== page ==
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These are the 3 things Warren Buffett looks for when deciding to invest in a company

Warren Buffett is known as the Oracle of Omaha for a reason. The 86-year-old Nebraskan has a sixth sense when it comes to investing his money.

The longtime chairman and CEO of Berkshire Hathaway, Buffett is worth more than $70 billion, according to Forbes.

As an investor, Buffett is the opposite of a day trader.

"Listen, if I knew how to double my money tomorrow, I would probably invest for the short term, too," says Buffett speaking recently at a Facebook Live event broadcast from Columbia University and moderated by Charlie Rose.

He has long had a buy-and-hold strategy.
"It's much easier to invest for the long term because you know what is going to happen. You know, in my view, with a very high probability you know what is going to happen 10 and 20 years from now in a major way, and I don't have the faintest idea what is going to happen tomorrow or next week."

When Buffett is looking to park his money, there are three things he looks for.
1. A unique product that will remain desirable for the long term
"I am looking for durable competitive advantage," says Buffett. "I am looking for something that has a moat around it for a considerable period of time."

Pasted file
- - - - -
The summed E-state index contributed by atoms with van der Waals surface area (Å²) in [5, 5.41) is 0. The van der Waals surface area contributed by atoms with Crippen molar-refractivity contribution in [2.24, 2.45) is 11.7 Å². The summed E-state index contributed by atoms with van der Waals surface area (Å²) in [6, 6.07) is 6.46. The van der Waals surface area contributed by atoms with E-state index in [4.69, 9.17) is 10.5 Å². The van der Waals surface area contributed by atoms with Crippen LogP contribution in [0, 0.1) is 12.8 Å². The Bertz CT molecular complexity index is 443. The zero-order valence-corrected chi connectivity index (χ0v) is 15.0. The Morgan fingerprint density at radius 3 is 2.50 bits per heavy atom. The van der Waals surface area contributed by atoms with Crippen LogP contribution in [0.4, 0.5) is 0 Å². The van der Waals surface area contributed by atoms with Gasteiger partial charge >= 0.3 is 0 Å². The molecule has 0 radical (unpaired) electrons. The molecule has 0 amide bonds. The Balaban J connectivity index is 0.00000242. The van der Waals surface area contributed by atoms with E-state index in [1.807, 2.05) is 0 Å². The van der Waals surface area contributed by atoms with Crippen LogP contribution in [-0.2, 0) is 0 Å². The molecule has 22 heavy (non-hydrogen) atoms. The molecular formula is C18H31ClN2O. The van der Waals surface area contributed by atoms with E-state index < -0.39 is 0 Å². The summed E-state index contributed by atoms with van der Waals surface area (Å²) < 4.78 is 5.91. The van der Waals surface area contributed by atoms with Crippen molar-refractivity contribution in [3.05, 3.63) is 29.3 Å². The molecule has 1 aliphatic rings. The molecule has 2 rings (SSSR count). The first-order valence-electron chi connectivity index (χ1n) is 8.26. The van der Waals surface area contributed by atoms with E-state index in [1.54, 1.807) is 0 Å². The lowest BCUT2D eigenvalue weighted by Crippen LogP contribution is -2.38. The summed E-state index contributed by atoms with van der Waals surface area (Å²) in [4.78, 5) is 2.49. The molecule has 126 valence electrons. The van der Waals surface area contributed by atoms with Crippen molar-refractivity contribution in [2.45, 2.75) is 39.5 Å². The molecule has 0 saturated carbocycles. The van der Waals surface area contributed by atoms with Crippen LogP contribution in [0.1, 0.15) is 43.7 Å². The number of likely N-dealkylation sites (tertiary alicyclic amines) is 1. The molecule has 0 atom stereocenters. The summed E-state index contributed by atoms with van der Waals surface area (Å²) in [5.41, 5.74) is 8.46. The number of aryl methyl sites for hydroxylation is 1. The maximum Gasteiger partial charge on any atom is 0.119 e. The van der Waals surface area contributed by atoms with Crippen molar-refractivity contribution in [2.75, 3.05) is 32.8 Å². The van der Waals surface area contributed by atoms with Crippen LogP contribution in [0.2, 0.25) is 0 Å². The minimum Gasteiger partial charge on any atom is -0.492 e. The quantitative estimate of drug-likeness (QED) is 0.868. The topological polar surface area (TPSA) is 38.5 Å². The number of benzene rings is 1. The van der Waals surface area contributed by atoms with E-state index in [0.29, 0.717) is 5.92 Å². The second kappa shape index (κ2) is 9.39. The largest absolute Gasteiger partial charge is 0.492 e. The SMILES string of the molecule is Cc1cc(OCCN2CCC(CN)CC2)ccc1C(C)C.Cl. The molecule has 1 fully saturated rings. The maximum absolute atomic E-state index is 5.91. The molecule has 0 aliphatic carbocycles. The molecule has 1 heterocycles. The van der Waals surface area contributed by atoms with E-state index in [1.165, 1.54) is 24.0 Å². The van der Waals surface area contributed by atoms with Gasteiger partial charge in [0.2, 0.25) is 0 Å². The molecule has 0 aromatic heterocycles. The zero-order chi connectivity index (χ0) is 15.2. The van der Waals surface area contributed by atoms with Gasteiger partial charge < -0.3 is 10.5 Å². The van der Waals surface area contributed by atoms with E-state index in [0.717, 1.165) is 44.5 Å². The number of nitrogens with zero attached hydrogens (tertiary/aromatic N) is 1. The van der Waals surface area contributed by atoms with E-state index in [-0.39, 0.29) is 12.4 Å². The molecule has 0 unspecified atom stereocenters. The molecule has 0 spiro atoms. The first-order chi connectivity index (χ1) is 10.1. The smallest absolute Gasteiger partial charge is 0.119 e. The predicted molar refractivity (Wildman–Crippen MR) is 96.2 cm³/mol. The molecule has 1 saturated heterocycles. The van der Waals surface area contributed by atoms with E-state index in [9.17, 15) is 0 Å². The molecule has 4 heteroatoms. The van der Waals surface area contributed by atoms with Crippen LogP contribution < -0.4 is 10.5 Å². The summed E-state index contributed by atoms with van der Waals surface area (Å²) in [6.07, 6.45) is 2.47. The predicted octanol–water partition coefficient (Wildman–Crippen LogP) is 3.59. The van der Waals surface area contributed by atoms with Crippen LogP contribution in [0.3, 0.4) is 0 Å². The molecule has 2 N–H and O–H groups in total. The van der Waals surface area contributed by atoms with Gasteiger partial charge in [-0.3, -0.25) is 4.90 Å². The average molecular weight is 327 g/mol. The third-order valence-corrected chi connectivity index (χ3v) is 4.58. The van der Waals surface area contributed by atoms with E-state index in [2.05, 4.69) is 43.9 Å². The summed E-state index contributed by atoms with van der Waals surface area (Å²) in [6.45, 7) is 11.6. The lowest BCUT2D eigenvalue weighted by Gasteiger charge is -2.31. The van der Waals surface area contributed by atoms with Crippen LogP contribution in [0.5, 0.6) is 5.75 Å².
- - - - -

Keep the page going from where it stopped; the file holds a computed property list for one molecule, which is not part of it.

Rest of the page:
2. Strong leadership

"I am looking for an honest and able management to run [the company] because I don't know how to run it myself," says Buffett.

3. A good price for a good company

"I am looking for a purchase price that is not excessive," says Buffett.
That doesn't mean he is picking through the penny stocks, though.
"It is better to pay a little too much for something that is a very good business than it is to buy some bargain but really a company without much of a future," he says.

"It is better to pay a little too much for something that is a very good business than it is to buy some bargain but really a company without much of a future." -Warren Buffett, chairman and CEO of Berkshire Hathaway
And if Buffett doesn't come across a company that meets all three of his criteria, he doesn't invest. He's in no rush.
"I am looking for the exception. But the nice thing is, if there is thousands of companies out there, I really only have to be right on a couple," he says.

"It's exactly the opposite of baseball where you have called strikes and the pitcher is trying to throw it to you at the worst part of the strike zone for you. And if he succeeds in getting in that corner three times and you don't swing, you are out. In investing, it's a no-call strike.
"I can sit here all day and somebody can throw me one company after another and finally I get one in my sweet spot."


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